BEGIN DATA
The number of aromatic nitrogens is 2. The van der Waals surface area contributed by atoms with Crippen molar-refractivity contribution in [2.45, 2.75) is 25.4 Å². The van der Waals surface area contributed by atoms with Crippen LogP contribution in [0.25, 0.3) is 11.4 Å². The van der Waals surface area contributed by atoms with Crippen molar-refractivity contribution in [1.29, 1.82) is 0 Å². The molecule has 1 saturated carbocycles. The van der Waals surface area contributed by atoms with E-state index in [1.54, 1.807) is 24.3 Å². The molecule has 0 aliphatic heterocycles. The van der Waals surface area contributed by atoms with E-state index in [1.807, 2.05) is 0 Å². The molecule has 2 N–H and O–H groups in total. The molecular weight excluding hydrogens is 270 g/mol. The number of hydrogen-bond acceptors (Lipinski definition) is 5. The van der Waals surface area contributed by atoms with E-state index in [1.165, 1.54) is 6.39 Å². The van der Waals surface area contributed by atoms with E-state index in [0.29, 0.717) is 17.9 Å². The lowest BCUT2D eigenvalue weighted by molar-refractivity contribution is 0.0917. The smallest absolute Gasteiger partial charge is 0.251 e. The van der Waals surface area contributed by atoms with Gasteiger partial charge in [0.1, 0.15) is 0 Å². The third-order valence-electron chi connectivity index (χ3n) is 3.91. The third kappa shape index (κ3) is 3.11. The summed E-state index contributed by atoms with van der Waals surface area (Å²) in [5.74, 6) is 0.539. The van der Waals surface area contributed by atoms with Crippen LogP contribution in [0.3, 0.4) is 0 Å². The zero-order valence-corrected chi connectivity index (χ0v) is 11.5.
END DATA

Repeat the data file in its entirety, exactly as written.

The number of aromatic nitrogens is 2. The van der Waals surface area contributed by atoms with Crippen molar-refractivity contribution in [2.45, 2.75) is 25.4 Å². The van der Waals surface area contributed by atoms with Crippen LogP contribution in [0.25, 0.3) is 11.4 Å². The van der Waals surface area contributed by atoms with Crippen molar-refractivity contribution in [1.29, 1.82) is 0 Å². The molecule has 1 saturated carbocycles. The van der Waals surface area contributed by atoms with E-state index in [1.54, 1.807) is 24.3 Å². The molecule has 0 aliphatic heterocycles. The van der Waals surface area contributed by atoms with E-state index in [1.807, 2.05) is 0 Å². The molecule has 2 N–H and O–H groups in total. The molecular weight excluding hydrogens is 270 g/mol. The number of hydrogen-bond acceptors (Lipinski definition) is 5. The van der Waals surface area contributed by atoms with E-state index in [1.165, 1.54) is 6.39 Å². The van der Waals surface area contributed by atoms with E-state index in [0.29, 0.717) is 17.9 Å². The lowest BCUT2D eigenvalue weighted by molar-refractivity contribution is 0.0917. The smallest absolute Gasteiger partial charge is 0.251 e. The van der Waals surface area contributed by atoms with Gasteiger partial charge in [0.1, 0.15) is 0 Å². The third-order valence-electron chi connectivity index (χ3n) is 3.91. The third kappa shape index (κ3) is 3.11. The summed E-state index contributed by atoms with van der Waals surface area (Å²) in [5.74, 6) is 0.539. The van der Waals surface area contributed by atoms with Crippen LogP contribution in [0.3, 0.4) is 0 Å². The zero-order valence-corrected chi connectivity index (χ0v) is 11.5.